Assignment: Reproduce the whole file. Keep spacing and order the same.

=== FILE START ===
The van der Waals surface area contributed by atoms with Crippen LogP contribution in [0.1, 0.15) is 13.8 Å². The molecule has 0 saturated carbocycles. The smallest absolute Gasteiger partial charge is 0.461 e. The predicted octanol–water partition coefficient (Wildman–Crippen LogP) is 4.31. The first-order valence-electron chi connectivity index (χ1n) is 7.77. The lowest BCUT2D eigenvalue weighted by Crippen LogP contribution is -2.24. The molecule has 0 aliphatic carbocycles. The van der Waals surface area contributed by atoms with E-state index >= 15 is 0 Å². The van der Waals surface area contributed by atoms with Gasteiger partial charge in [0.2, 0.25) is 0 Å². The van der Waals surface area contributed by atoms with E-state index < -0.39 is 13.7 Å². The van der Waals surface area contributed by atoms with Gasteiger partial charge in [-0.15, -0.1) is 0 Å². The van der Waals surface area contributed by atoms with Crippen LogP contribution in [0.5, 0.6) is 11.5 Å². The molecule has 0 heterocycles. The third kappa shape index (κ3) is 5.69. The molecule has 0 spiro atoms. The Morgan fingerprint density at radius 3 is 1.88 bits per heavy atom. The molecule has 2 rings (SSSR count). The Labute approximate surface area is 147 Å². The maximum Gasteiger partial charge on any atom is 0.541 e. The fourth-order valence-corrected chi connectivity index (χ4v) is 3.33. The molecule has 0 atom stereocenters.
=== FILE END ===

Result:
The van der Waals surface area contributed by atoms with Crippen LogP contribution in [0.1, 0.15) is 13.8 Å². The molecule has 0 saturated carbocycles. The smallest absolute Gasteiger partial charge is 0.461 e. The predicted octanol–water partition coefficient (Wildman–Crippen LogP) is 4.31. The first-order valence-electron chi connectivity index (χ1n) is 7.77. The lowest BCUT2D eigenvalue weighted by Crippen LogP contribution is -2.24. The molecule has 0 aliphatic carbocycles. The van der Waals surface area contributed by atoms with E-state index >= 15 is 0 Å². The van der Waals surface area contributed by atoms with Gasteiger partial charge in [0.2, 0.25) is 0 Å². The van der Waals surface area contributed by atoms with E-state index < -0.39 is 13.7 Å². The van der Waals surface area contributed by atoms with Gasteiger partial charge in [-0.15, -0.1) is 0 Å². The van der Waals surface area contributed by atoms with Crippen LogP contribution in [0.5, 0.6) is 11.5 Å². The molecule has 0 heterocycles. The third kappa shape index (κ3) is 5.69. The molecule has 0 spiro atoms. The Morgan fingerprint density at radius 3 is 1.88 bits per heavy atom. The molecule has 2 rings (SSSR count). The Labute approximate surface area is 147 Å². The maximum Gasteiger partial charge on any atom is 0.541 e. The fourth-order valence-corrected chi connectivity index (χ4v) is 3.33. The molecule has 0 atom stereocenters.